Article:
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Can Helical Tomotherapy be used as a Safe Treatment Alternative for Breast Cancer Patients? | OMICS International | Abstract
ISSN: 2155-9619

Journal of Nuclear Medicine & Radiation Therapy
Open Access

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Review Article

Can Helical Tomotherapy be used as a Safe Treatment Alternative for Breast Cancer Patients?

Julian Jacob, Francois Campana, Ciprian Chira, Dominique Peurien, Caroline Daveau, Nathalie Fournier-Bidoz, Alain Fourquet and Youlia M Kirova*

Department of Radiation Oncology, Institut Curie, Paris, France

*Corresponding Author:
Dr. Youlia M.kirova
Department of Radiation Oncology
Institut Curie, 26, Rue d‘Ulm, 75005 Paris, France
Tel: 331 44 32 41 93
Fax: 331 44 32 46 16
E-mail: [email protected]

Received date: April 24, 2012; Accepted date: May 22, 2012; Published date: May 25, 2012

Citation: Jacob J, Campana F, Chira C, Peurien D, Daveau C, et al. (2012) Can Helical Tomotherapy be used as a Safe Treatment Alternative for Breast Cancer Patients? J Nucl Med Radiat Ther S6:002. doi:10.4172/2155-9619.S6-002

Copyright: © 2012 Jacob J, et al. This is an open-access article distributed under the terms of the Creative Commons Attribution License, which permits unrestricted use, distribution, and reproduction in any medium, provided the original author and source are credited.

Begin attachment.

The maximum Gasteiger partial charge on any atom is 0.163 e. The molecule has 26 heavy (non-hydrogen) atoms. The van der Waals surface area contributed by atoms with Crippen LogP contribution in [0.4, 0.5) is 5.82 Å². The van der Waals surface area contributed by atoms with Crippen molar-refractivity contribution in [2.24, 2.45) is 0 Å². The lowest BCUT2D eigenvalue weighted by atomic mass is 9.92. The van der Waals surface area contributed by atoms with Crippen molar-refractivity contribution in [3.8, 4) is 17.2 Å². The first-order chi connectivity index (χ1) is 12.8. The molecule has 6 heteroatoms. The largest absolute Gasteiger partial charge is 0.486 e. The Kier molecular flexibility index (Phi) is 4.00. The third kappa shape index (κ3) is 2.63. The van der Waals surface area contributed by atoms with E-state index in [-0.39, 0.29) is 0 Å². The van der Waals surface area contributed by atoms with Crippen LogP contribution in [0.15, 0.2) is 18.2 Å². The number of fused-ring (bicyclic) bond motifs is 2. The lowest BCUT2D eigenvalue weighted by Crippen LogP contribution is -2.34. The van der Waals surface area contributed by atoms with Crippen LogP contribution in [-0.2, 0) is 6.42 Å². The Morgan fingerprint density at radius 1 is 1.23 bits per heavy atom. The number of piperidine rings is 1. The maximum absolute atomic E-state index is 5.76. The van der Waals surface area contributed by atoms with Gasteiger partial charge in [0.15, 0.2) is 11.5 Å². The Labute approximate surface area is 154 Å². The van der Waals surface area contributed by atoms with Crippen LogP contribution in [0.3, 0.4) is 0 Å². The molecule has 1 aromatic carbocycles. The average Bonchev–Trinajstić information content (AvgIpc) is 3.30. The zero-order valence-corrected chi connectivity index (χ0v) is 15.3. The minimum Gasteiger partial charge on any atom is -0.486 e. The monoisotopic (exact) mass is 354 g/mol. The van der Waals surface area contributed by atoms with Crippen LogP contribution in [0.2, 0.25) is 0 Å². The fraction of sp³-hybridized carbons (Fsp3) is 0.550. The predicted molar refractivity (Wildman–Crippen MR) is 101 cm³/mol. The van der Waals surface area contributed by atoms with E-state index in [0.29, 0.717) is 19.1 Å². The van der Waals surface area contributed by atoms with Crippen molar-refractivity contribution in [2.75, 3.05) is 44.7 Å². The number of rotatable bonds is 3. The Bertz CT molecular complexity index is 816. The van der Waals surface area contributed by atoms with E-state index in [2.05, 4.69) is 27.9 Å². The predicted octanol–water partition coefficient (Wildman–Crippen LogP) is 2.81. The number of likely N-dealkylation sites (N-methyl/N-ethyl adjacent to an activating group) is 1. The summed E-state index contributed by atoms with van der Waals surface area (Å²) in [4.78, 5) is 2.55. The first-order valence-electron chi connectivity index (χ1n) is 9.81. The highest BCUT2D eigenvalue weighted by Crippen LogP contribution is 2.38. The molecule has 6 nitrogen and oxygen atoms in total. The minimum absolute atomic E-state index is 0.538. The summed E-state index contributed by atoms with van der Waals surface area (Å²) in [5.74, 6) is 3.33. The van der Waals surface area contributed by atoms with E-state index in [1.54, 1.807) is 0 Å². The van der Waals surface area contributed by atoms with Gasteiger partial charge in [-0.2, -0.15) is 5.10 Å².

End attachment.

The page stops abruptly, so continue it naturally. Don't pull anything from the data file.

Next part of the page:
Radiation therapy (RT) has demonstrated strong clinical benefits for patients who present a high relapse risk after breast conserving surgery or radical mastectomy. Unfortunately, the benefits of RT can be offset by its possible impacts on cardiac toxicity and increased risk of death from cardiac events. Additionally, recent radiological and radiotherapy techniques have allowed clinicians to better define target volumes and customize irradiation so that doses to the heart and left coronary artery can be accurately quantified. Alternative treatment positions, such as the lateral and prone positions are also being used. These positions can adapt to the patient’s anatomy and thus better protect the heart and lungs. This paper will report the outcomes for a patient who received breast cancer treatment after her treatment position and technique were optimized for ideal target volume coverage and minimum irradiation to organs at risk (OAR), particularly to the heart and lungs.


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